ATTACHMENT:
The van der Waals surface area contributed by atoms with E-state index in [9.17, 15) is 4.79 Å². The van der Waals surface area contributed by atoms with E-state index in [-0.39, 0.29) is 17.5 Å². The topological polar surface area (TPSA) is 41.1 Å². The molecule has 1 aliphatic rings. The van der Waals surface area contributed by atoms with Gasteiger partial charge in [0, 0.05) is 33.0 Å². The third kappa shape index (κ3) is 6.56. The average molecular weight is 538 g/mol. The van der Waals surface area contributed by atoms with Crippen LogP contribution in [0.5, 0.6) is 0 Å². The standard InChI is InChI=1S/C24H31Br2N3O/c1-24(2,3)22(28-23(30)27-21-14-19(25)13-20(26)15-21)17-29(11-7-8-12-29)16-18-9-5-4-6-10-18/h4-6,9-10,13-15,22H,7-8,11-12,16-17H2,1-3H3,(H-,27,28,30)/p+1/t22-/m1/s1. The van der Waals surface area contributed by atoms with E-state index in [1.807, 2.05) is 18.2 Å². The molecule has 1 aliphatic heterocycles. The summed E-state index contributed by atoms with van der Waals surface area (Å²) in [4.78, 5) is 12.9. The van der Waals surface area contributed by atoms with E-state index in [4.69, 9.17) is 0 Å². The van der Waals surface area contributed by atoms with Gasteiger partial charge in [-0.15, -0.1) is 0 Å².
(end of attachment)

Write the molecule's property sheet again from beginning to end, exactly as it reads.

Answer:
The van der Waals surface area contributed by atoms with E-state index in [9.17, 15) is 4.79 Å². The van der Waals surface area contributed by atoms with E-state index in [-0.39, 0.29) is 17.5 Å². The topological polar surface area (TPSA) is 41.1 Å². The molecule has 1 aliphatic rings. The van der Waals surface area contributed by atoms with Gasteiger partial charge in [0, 0.05) is 33.0 Å². The third kappa shape index (κ3) is 6.56. The average molecular weight is 538 g/mol. The van der Waals surface area contributed by atoms with Crippen LogP contribution in [0.5, 0.6) is 0 Å². The standard InChI is InChI=1S/C24H31Br2N3O/c1-24(2,3)22(28-23(30)27-21-14-19(25)13-20(26)15-21)17-29(11-7-8-12-29)16-18-9-5-4-6-10-18/h4-6,9-10,13-15,22H,7-8,11-12,16-17H2,1-3H3,(H-,27,28,30)/p+1/t22-/m1/s1. The van der Waals surface area contributed by atoms with E-state index in [1.807, 2.05) is 18.2 Å². The molecule has 1 aliphatic heterocycles. The summed E-state index contributed by atoms with van der Waals surface area (Å²) in [4.78, 5) is 12.9. The van der Waals surface area contributed by atoms with E-state index in [4.69, 9.17) is 0 Å². The van der Waals surface area contributed by atoms with Gasteiger partial charge in [-0.15, -0.1) is 0 Å².